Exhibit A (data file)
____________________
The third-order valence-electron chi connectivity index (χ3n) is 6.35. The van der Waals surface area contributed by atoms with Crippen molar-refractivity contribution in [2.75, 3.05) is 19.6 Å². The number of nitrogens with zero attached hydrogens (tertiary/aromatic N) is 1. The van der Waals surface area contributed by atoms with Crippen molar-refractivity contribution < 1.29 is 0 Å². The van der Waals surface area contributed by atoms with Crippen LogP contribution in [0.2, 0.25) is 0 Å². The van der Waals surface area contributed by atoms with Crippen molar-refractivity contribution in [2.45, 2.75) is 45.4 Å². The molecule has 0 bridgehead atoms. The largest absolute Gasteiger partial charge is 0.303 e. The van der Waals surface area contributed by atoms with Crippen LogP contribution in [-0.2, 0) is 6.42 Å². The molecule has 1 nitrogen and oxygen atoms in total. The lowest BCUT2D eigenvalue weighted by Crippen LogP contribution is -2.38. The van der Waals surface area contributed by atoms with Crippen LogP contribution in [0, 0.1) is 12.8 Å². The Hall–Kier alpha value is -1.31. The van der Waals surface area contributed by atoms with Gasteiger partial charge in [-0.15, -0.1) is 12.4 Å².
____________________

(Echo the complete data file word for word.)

The third-order valence-electron chi connectivity index (χ3n) is 6.35. The van der Waals surface area contributed by atoms with Crippen molar-refractivity contribution in [2.75, 3.05) is 19.6 Å². The number of nitrogens with zero attached hydrogens (tertiary/aromatic N) is 1. The van der Waals surface area contributed by atoms with Crippen molar-refractivity contribution < 1.29 is 0 Å². The van der Waals surface area contributed by atoms with Crippen LogP contribution in [0.2, 0.25) is 0 Å². The van der Waals surface area contributed by atoms with Crippen molar-refractivity contribution in [2.45, 2.75) is 45.4 Å². The molecule has 0 bridgehead atoms. The largest absolute Gasteiger partial charge is 0.303 e. The van der Waals surface area contributed by atoms with Crippen LogP contribution in [-0.2, 0) is 6.42 Å². The molecule has 1 nitrogen and oxygen atoms in total. The lowest BCUT2D eigenvalue weighted by Crippen LogP contribution is -2.38. The van der Waals surface area contributed by atoms with Crippen LogP contribution in [0, 0.1) is 12.8 Å². The Hall–Kier alpha value is -1.31. The van der Waals surface area contributed by atoms with Gasteiger partial charge in [-0.15, -0.1) is 12.4 Å².